December 20, 2017, by James Pattison

The 10th Enquire Conference: Identity, Belonging and Activism in the 21st Century

The next ENQUIRE conference will be held on Saturday 24 February 2018. This is an annual event showcasing postgraduate and early career research from a wide range of social science disciplines and academic institutions. We have a track record of providing a positive and encouraging environment for the presentation of research on a breadth of topics.

Registration for the conference is now open.

The theme for the conference focuses on issues of identity, belonging and activism, how they interrelate and how they are challenged by contemporary pressures. We begin with four questions:

How do the pressures of austerity, migration and populism impact on identity and belonging in the 21st century?

What is the emotional cost of maintaining the ‘self’ in circumstances of marginalisation and feelings of ‘unbelonging’?

How are identities challenged by multiple sites of oppression and new threats to community and solidarity?

How does individual and collective action influence policy and bring about social change in this context?

We are delighted to have three excellent keynote speakers whose research addresses the conference theme from a variety of perspectives. The conference will open with Dr Elisabetta Zontini, from the School of Sociology and Social Policy here at Nottingham. Elisabetta will present a paper on the processes of identification, home and belonging of ‘European’ children growing up in the UK at a time of renewed nationalism, Euro-scepticism and ‘Brexit’. She will be discussing the affective side of integration with a focus on the effects of the discursive practices of the state on these processes. Elisabetta writes: “Drawing on the experiences of Italian children and their parents, I explore how they navigate the increasingly neo-assimilationist pressures facing all minorities in the UK and how they accommodate the values of mobility, multilingualism and transnationalism of their parents with the nationalist logic now dominant in many western countries.”

Our second keynote speaker is Dr Charlotte Jones from Sheffield Hallam University. Charlotte will draw on her involvement in ongoing research from Around the Toilet, a collaborative AHRC-funded project. Her talk will consider how the design and use of the public toilet communicates who is welcome and recognised in society, and the potential consequences of pushing some bodies and identities to the margins. Charlotte writes: “Learning from examples of queer, trans and disability movements and their resistance to toilet exclusivity, this discussion will critically examine the notion of ‘(in)accessibility’ and the regulation of space.”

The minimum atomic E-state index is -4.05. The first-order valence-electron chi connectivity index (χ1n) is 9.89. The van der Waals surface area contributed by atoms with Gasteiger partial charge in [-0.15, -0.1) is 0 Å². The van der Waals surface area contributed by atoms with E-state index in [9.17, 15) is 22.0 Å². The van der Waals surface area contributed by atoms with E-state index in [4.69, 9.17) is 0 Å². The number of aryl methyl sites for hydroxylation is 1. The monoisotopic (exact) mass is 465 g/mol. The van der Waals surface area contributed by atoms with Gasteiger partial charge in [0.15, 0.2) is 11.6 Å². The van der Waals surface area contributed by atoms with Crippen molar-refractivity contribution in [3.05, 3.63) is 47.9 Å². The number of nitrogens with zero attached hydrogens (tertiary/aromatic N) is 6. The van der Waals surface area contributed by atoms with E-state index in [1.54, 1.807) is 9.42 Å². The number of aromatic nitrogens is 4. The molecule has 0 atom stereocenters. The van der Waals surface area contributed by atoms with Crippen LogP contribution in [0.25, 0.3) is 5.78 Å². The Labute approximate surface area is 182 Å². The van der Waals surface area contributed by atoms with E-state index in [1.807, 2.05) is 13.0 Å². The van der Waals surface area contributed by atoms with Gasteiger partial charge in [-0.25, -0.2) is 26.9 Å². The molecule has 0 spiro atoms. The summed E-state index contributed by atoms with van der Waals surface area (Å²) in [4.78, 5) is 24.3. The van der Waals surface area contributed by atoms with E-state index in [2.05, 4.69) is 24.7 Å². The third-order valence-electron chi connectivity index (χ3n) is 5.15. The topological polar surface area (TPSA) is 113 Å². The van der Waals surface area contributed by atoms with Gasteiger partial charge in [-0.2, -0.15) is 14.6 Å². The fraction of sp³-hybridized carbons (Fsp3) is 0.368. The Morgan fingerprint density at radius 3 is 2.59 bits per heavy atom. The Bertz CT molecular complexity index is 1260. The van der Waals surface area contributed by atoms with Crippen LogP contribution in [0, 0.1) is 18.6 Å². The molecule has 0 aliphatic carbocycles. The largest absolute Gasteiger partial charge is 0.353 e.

Our final keynote speaker is Anne-Marie Fortier, Professor of Sociology at Lancaster University, with a paper on citizenship and belonging in uncertain times. Anne-Marie writes: “Critical citizenship studies scholars have long taught us that citizens are made and unmade through governing practices that constitute political subjectivities. However, their analyses focus on irregular citizens and presumed noncitizens (Nyers 2006, 2013; Ní Mhurchú 2013; Rygiel 2010). In contrast, I enter the process that already normalises those migrants who are deemed eligible for citizenship and show how the making and unmaking of citizens is part of larger politics and longer history of citizenship and belonging. The normalisation and ‘abnormalisation’ of citizenship and belonging do not always run concomitantly: presumed noncitizens can ‘belong’ as bearers of colonial histories and legacies, while presumed citizens (such as EU citizens) can be pushed into the waiting room of citizenship.”

We hope you will join us for a stimulating and inspiring day of discussion.

Ruth Tarlo is a doctoral researcher in Social Policy at the University of Nottingham.

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